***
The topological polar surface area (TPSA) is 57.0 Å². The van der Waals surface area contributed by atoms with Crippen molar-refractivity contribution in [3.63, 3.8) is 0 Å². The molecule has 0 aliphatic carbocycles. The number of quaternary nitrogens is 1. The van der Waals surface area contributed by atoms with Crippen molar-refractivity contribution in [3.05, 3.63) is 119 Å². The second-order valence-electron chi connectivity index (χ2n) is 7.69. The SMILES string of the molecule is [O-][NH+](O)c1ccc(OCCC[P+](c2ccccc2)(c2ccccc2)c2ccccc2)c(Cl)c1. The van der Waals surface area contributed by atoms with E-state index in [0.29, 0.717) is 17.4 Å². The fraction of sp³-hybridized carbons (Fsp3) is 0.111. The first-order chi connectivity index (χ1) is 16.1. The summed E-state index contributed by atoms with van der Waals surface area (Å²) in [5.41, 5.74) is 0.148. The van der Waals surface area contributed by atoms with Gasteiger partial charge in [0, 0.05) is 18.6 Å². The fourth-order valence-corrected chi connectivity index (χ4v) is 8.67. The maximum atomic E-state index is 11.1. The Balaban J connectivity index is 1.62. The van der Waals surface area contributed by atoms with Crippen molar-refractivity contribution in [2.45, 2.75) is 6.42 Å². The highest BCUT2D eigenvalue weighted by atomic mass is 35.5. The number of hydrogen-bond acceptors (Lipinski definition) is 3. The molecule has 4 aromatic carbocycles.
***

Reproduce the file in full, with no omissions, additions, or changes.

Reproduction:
The topological polar surface area (TPSA) is 57.0 Å². The van der Waals surface area contributed by atoms with Crippen molar-refractivity contribution in [3.63, 3.8) is 0 Å². The molecule has 0 aliphatic carbocycles. The number of quaternary nitrogens is 1. The van der Waals surface area contributed by atoms with Crippen molar-refractivity contribution in [3.05, 3.63) is 119 Å². The second-order valence-electron chi connectivity index (χ2n) is 7.69. The SMILES string of the molecule is [O-][NH+](O)c1ccc(OCCC[P+](c2ccccc2)(c2ccccc2)c2ccccc2)c(Cl)c1. The van der Waals surface area contributed by atoms with E-state index in [0.29, 0.717) is 17.4 Å². The fraction of sp³-hybridized carbons (Fsp3) is 0.111. The first-order chi connectivity index (χ1) is 16.1. The summed E-state index contributed by atoms with van der Waals surface area (Å²) in [5.41, 5.74) is 0.148. The van der Waals surface area contributed by atoms with Gasteiger partial charge in [0, 0.05) is 18.6 Å². The fourth-order valence-corrected chi connectivity index (χ4v) is 8.67. The maximum atomic E-state index is 11.1. The Balaban J connectivity index is 1.62. The van der Waals surface area contributed by atoms with Crippen molar-refractivity contribution in [2.45, 2.75) is 6.42 Å². The highest BCUT2D eigenvalue weighted by atomic mass is 35.5. The number of hydrogen-bond acceptors (Lipinski definition) is 3. The molecule has 4 aromatic carbocycles.